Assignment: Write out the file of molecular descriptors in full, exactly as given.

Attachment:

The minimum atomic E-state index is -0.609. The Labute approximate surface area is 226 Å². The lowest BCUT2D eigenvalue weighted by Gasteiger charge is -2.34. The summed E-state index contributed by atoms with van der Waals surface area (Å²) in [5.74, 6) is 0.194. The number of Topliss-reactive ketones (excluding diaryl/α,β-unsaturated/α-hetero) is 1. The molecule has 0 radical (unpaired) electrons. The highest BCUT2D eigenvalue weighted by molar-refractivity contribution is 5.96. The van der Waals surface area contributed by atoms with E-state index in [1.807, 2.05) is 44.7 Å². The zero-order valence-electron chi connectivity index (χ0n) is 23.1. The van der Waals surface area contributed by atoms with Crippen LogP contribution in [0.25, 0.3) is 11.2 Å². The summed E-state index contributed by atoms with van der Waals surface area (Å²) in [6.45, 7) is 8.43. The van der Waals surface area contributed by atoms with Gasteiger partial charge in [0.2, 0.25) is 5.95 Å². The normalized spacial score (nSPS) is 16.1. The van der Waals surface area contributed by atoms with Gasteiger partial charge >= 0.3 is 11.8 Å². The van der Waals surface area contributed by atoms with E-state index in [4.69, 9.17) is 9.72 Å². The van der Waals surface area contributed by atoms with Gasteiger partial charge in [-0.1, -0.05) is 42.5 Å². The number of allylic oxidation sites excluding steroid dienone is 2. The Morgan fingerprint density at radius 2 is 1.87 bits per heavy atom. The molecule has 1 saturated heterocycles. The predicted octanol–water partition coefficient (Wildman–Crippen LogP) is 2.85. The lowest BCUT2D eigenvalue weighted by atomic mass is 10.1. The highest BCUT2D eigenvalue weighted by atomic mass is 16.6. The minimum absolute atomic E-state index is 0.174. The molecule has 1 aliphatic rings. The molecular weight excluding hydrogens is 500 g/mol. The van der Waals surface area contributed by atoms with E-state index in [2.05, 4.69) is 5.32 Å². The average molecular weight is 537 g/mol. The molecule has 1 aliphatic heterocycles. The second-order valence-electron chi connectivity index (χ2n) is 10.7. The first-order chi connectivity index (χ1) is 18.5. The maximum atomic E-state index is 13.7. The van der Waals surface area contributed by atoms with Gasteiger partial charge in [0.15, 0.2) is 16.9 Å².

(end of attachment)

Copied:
The minimum atomic E-state index is -0.609. The Labute approximate surface area is 226 Å². The lowest BCUT2D eigenvalue weighted by Gasteiger charge is -2.34. The summed E-state index contributed by atoms with van der Waals surface area (Å²) in [5.74, 6) is 0.194. The number of Topliss-reactive ketones (excluding diaryl/α,β-unsaturated/α-hetero) is 1. The molecule has 0 radical (unpaired) electrons. The highest BCUT2D eigenvalue weighted by molar-refractivity contribution is 5.96. The van der Waals surface area contributed by atoms with E-state index in [1.807, 2.05) is 44.7 Å². The zero-order valence-electron chi connectivity index (χ0n) is 23.1. The van der Waals surface area contributed by atoms with Crippen LogP contribution in [0.25, 0.3) is 11.2 Å². The summed E-state index contributed by atoms with van der Waals surface area (Å²) in [6.45, 7) is 8.43. The van der Waals surface area contributed by atoms with Gasteiger partial charge in [0.2, 0.25) is 5.95 Å². The normalized spacial score (nSPS) is 16.1. The van der Waals surface area contributed by atoms with Gasteiger partial charge >= 0.3 is 11.8 Å². The van der Waals surface area contributed by atoms with E-state index in [4.69, 9.17) is 9.72 Å². The van der Waals surface area contributed by atoms with Gasteiger partial charge in [-0.1, -0.05) is 42.5 Å². The number of allylic oxidation sites excluding steroid dienone is 2. The Morgan fingerprint density at radius 2 is 1.87 bits per heavy atom. The molecule has 1 saturated heterocycles. The predicted octanol–water partition coefficient (Wildman–Crippen LogP) is 2.85. The lowest BCUT2D eigenvalue weighted by atomic mass is 10.1. The highest BCUT2D eigenvalue weighted by atomic mass is 16.6. The minimum absolute atomic E-state index is 0.174. The molecule has 1 aliphatic rings. The molecular weight excluding hydrogens is 500 g/mol. The van der Waals surface area contributed by atoms with E-state index in [2.05, 4.69) is 5.32 Å². The average molecular weight is 537 g/mol. The molecule has 1 aliphatic heterocycles. The second-order valence-electron chi connectivity index (χ2n) is 10.7. The first-order chi connectivity index (χ1) is 18.5. The maximum atomic E-state index is 13.7. The van der Waals surface area contributed by atoms with Gasteiger partial charge in [0.15, 0.2) is 16.9 Å².